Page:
In this film publicity image released by Paramount Pictures, from left, Gabriel Basso, Ryan Lee, Joel Courtney and Riley Griffiths are shown in a scene from "Super 8." (AP Photo/Paramount Pictures, Francois Duhamel) Francois Duhamel

Just as Terrence Malick's "The Tree of Life" evoked the same essence of Stanley Kubrick, J.J. Abrams' "Super 8" is a love letter to the work of Steven Spielberg, who coincidentally acted as a producer on the film. "Super 8" shares the thrills of "Jaws," humor of "The Goonies," sentimentality of "E.T.," and sense of mystery in "Close Encounters." "Super 8" might not be as perfect of a blockbuster as Spielberg's earliest works. Of course if I were to compare every summer movie to "E.T." and "Close Encounters," this season would be a yearly letdown. While the comparisons to Spielberg are hard to ignore, "Super 8" still stands out as a wonderful and nostalgic picture and one of the year's most exciting entertainments.

Sharing an uncanny resemblance to Elliot in "E.T.," Joel Courtney plays Joe, a young boy who lost his mother in a factory accident. His father, a sheriff's deputy played by Kyle Chandler, is distant and gives him no comfort. The only people Joe has to confide in are his friends that spend most of their time making zombie movies. While shooting their movie one night, the friends witness a train crash and an unidentified creature escapes from the accident. The Air Force shows up, dogs disappear, the electricity goes out, and since a majority of the adults in the small town are idiots, it's up to the preteens to investigate.

The high point of "Super 8" is its young cast of newcomers. I already mentioned Courtney, who demonstrates great range as the compelling protagonist of Joe. Riley Griffiths is terrific as Joe's best friend, Charles, who is the epitome of every aspiring 13-year-old filmmaker. Also quite good here is Ryan Lee as a future pyromaniac and Gabriel Basso as the most nerdy of the friends, constantly vomiting at the site of danger. Then you have the charming Elle Fanning as Alice Dainard, the girl that Joe hopelessly desires. This ensemble doesn't quite reach "Goonies" territory. But they certainly come close.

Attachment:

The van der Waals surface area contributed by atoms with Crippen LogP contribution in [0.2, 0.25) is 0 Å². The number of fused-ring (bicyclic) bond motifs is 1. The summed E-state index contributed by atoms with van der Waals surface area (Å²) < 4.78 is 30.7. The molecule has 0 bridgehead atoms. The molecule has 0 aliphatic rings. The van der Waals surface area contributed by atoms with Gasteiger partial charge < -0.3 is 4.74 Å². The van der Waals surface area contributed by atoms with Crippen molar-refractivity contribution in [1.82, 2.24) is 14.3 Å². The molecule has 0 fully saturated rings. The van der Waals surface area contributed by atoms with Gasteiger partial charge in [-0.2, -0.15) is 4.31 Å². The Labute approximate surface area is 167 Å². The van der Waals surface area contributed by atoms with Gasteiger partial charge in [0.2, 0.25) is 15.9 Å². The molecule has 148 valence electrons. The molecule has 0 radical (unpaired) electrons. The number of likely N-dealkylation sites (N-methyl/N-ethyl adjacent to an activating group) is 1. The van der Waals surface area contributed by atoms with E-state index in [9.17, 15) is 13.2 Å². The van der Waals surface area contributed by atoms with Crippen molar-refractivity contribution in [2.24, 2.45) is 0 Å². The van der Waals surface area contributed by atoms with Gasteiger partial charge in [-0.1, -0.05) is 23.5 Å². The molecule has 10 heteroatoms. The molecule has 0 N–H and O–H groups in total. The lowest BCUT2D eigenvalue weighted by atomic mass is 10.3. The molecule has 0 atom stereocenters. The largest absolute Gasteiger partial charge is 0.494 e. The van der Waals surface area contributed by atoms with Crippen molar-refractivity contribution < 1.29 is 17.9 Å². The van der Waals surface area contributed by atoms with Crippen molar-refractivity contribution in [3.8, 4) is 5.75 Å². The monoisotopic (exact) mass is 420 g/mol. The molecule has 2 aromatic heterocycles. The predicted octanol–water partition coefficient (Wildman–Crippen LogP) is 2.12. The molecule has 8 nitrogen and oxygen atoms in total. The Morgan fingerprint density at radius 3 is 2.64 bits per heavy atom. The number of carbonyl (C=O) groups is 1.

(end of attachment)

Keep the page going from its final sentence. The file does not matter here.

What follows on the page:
Another strong attribute of the film is Abrams' direction. Abrams has demonstrated his knack to produce first-rate action in movies like "Mission Impossible III" and "Star Trek." "Super 8" features numerous terrific action set pieces, most notably that train crash which is right up there with the unforgettable plane wreck in the pilot of "Lost." Action is easy to do. But effective and well-done action is rare in modern movies.

There's a lot that goes right in "Super 8." What often brings the film to a halt though is Chandler's cold father figure. Absent fathers are a theme in Spielberg-related films. But here we get too much of the Chandler character, who seems one-note and clichéd. Every time he's on screen I wished that movie would get back to those pluck young kids.

Finally, there's the ending of the film, which feels overly rushed and a tad corny. A particular line of dialog between Joe and his father will have many rolling their eyes. I don't want to give too much away about the alien itself. But try to picture the monster from "Cloverfield" meets the giant spider in Steven King's "It."

Despite its relentless father-son subplot and some cheesy dialog toward the end, "Super 8" is still a terrific film about summer romance, friendship, loss, and letting go. For some the film will draw too heavily on the lines of Spielberg's pictures from the '70s and '80s. But for less supercilious audiences, the film will prove to be a great time.

Nick Spake is a college student at Arizona State University. He reviews movies on his website, Reach him at

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